The Arizona Cybersecurity Team, created by an executive order on March 1, is expected to foster a collaborative approach to cybersecurity and education throughout the state.
The state of Arizona, which has long worked to eliminate gaps in coverage and implement enterprise-level security controls, is getting even more serious about cybersecurity with the creation of a broad task force dedicated to driving collaborative securitization.
Gov. Doug Ducey, who is in the final year of his first term, signed Executive Order 2018-03 March 1, doubling down on information technology security by creating the broadly centered Arizona Cybersecurity Team (ACT).
The group, made up of at least 22 members, will convene some executive branch-level officials who already interact on a regular basis, including Chief Information Officer Morgan Reed and Chief Information Security Officer Mike Lettman, as well as representatives from the departments of public safety, homeland security and emergency and military affairs.
But it will also bring in representatives from the legislature, higher educations, local government, the private sector and other state agencies.
The group’s overall mission is to “work together to protect Arizonans from a cyberattack,” the state said in a news release, and Ducey called it “another step we can take to enhance our cyberpreparedness.”
“In today’s world, the threat of cyberattacks is persistent and constantly evolving, which is why we are taking proactive steps to mitigate that threat and making sure agencies continually improve their cyberdefenses,” the governor said, highlighting the need to “work together as one team throughout government and the private sector.”
The team’s responsibilities include developing recommendations and advising the governor on cybersecurity issues; receiving quarterly updates from Lettman; offering advice on federal resources available to fight cyberthreats; promoting public awareness of threats; fostering collaboration between government, the private and education sectors, law enforcement and others; and driving cybersecurity and IT workforce development and training at the higher education level.
In an interview, Lettman praised the steps and noted that Arizona is a national leader in information sharing between the public and private sectors, in part due to the establishment of security organizations like the Arizona Cyber Threat Response Alliance (ACTRA), a collaborative cyber information hub that’s part of the Arizona Infragard.
“I think the silos that exist today [are], we all feel we know how to handle it and we don’t need help from everybody. We’re trying to break down that barrier. We’re trying to say, ‘We all need help. We cannot do this alone,’” Lettman said, referring to the cyberthreats that public and private sectors alike face.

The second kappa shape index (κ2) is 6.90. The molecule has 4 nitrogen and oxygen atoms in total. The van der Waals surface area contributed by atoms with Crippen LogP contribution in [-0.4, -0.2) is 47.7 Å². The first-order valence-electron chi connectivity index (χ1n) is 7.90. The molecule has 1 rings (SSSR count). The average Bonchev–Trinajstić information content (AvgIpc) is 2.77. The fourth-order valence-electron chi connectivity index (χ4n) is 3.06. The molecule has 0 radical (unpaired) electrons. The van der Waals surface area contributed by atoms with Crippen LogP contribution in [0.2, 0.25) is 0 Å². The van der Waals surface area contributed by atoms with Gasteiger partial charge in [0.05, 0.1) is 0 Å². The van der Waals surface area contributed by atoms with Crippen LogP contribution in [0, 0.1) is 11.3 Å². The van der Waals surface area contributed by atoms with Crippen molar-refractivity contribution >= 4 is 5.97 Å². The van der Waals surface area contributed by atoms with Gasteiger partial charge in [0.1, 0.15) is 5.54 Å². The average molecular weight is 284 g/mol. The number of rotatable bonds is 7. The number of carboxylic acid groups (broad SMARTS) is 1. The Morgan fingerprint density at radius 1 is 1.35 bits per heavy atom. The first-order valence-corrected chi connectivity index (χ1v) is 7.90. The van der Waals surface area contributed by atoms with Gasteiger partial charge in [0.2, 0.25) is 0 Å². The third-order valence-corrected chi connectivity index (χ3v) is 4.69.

Through teamwork, Lettman said the various entities could forge common solutions to IT security questions and confront related issues like an ongoing lack of applicants to fill vacant IT and cybersecurity positions in the state and around the world.
The CISO called the team’s mandate to “promote public awareness of threats online and how best to protect information” an “interesting” responsibility that isn’t always seen at the state level.
“Education on cybersecurity is certainly not in the wheelhouse of our mission. That one is very interesting that that’s in there, and I’m looking forward to hearing what this team has to say about what can be done,” Lettman said.
Sen. John McCain thanked Ducey for creating the ACT, which he said in a statement will activate “diverse expertise and experience” and train a “capable workforce to combat this 21st century challenge.”
“Over the last several years, we have seen cyberattacks target critical national security infrastructure, threaten our democratic institutions, and compromise the information of millions of American citizen. It’s never been more critical for the public and private sectors to work together to strengthen our cyberdefenses and protect Arizonans,” McCain said.
ACT’s exact schedule, and when exactly the governor might appoint its co-chairs isn’t set in the EO. But Lettman said it’s possible those appointments could come as soon as next week, with a meeting schedule likely to follow.
“It depends on what issues, and the directions we’re given. My recommendation would be [to meet[ monthly, minimum quarterly, but those will be discussed by the group,” Lettman said.